It's like saying you can't beat Real Madrid because no other club beats them EVERY SINGLE YEAR since [any year].
>All 3 of these options have similar risk Not so. If the market tanks before or after hours, you could still get in to buy (or sell), but only with a real broker. Robin Hood would have you sit and watch while the opportunities slip by.
I put all my IRA money in vanguard target date 2060 and its been stagnant for like 2 years. What the fuck gives? What is dragging it down since its not like the SP500 has been doing badly recently
What would you recommend?
I can't use Robinhood in my country. I use Drivewealth to buy the ETFs I need.
Ok, can you explain how you did it then? What is your strategy? I'm eager to learn.
And you won't ruin your business telling us, because the stock market is too large and there can be several winners.
Because the target date funds are more diversified than the S&P 500. It holds non-US stocks which are down like 15% over the last 2 years.
Leveraged etfs. Actual stocks. Forex. Commodities, bonds.
Is anyone else here using minimum volatility ETFs?
Veeky Forums hates it because you have to leave your basement to get deals
Real estate, businesses, commodities, your education, etc Depends on how much time you're willing to put into it
I can make lists of things too. You haven't given OP any actual strategies for beating the market.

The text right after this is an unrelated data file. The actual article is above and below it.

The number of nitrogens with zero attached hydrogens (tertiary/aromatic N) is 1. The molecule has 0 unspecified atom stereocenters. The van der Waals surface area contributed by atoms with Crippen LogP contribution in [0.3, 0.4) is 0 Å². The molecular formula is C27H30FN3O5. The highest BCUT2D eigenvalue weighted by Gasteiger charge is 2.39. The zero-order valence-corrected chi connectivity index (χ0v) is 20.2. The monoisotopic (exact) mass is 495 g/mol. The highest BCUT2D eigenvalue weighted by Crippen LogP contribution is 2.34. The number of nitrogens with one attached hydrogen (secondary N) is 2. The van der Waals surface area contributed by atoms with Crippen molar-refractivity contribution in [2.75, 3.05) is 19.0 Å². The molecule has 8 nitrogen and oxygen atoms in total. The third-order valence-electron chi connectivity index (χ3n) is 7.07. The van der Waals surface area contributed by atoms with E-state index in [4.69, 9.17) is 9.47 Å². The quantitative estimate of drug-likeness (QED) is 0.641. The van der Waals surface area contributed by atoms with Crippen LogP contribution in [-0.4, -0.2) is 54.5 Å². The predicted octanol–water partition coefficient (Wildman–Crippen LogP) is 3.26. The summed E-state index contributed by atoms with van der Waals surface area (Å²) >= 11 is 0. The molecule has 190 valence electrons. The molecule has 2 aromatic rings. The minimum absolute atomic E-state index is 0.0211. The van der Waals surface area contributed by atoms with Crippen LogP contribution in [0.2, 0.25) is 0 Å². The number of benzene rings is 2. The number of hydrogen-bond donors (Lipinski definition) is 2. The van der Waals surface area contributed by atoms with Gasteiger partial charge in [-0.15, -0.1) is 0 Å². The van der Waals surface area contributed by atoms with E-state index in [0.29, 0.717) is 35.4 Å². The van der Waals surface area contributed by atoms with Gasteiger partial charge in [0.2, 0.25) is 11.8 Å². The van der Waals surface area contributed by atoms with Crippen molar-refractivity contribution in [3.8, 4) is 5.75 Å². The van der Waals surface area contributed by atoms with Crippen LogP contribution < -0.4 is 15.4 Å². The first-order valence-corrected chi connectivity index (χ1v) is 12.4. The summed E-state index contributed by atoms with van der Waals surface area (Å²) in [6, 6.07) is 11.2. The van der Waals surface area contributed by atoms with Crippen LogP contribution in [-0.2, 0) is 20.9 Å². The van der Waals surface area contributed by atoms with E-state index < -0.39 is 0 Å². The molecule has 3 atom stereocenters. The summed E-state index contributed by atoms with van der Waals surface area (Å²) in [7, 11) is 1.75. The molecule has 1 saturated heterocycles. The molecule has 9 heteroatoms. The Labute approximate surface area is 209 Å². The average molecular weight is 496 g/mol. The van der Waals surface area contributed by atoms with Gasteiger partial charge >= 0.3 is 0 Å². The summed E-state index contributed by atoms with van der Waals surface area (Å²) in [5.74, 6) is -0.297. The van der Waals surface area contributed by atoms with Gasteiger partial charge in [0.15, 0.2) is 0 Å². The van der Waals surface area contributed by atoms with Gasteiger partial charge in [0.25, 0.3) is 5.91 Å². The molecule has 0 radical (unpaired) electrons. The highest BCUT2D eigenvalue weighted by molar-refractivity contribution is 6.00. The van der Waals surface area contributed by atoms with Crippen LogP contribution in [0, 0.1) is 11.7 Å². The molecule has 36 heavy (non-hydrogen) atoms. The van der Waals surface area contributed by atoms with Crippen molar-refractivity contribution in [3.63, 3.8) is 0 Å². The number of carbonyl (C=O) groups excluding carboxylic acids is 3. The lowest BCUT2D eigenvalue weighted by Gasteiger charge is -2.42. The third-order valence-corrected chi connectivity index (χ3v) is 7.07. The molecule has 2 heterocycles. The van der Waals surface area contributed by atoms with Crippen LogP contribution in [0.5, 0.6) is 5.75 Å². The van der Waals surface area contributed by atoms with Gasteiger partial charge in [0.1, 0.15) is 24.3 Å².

>inb4 buy low sell high >inb4 git gud >inb4 years of experience and pactice
>actual strategies for beating the market I don't know about the other user, but it can be a lot more complicated than that. Probably half a dozen factors went into my assessment of Herbalife on Monday. Based on this, I shorted a block, covering it later in the day. Will these same factors be present the next time an opportunity shows up? No way. Maybe some of them will, maybe not, but there will be others. It makes "strategy" hard to define, and this may be why some take the easy way and call it "practice and experience".
Leveraging is mathematically proven to beat the market. Do you mean beating the market on a risk adjusted basis?
>Do you mean beating the market on a risk adjusted basis? Duh. The lottery beats the market too, if you ignore risk. Ignoring risk is just stupid.
>I can't tell you how to do it, or prove that it works reliably. Just trust me. Okey dokey.
>Duh. The lottery beats the market too The lottery does not beat the market. "Beating the market" here means maximizing your terminal return. If you have optimized your risk adjusted return, then the next step is to optimize your leverage.
>I can't tell you how to do it Right. Because "it" isn't static.
>prove that it works reliably I'm not out to "prove" anything. I'm just letting you know why what you're requesting isn't as clear cut as you assume.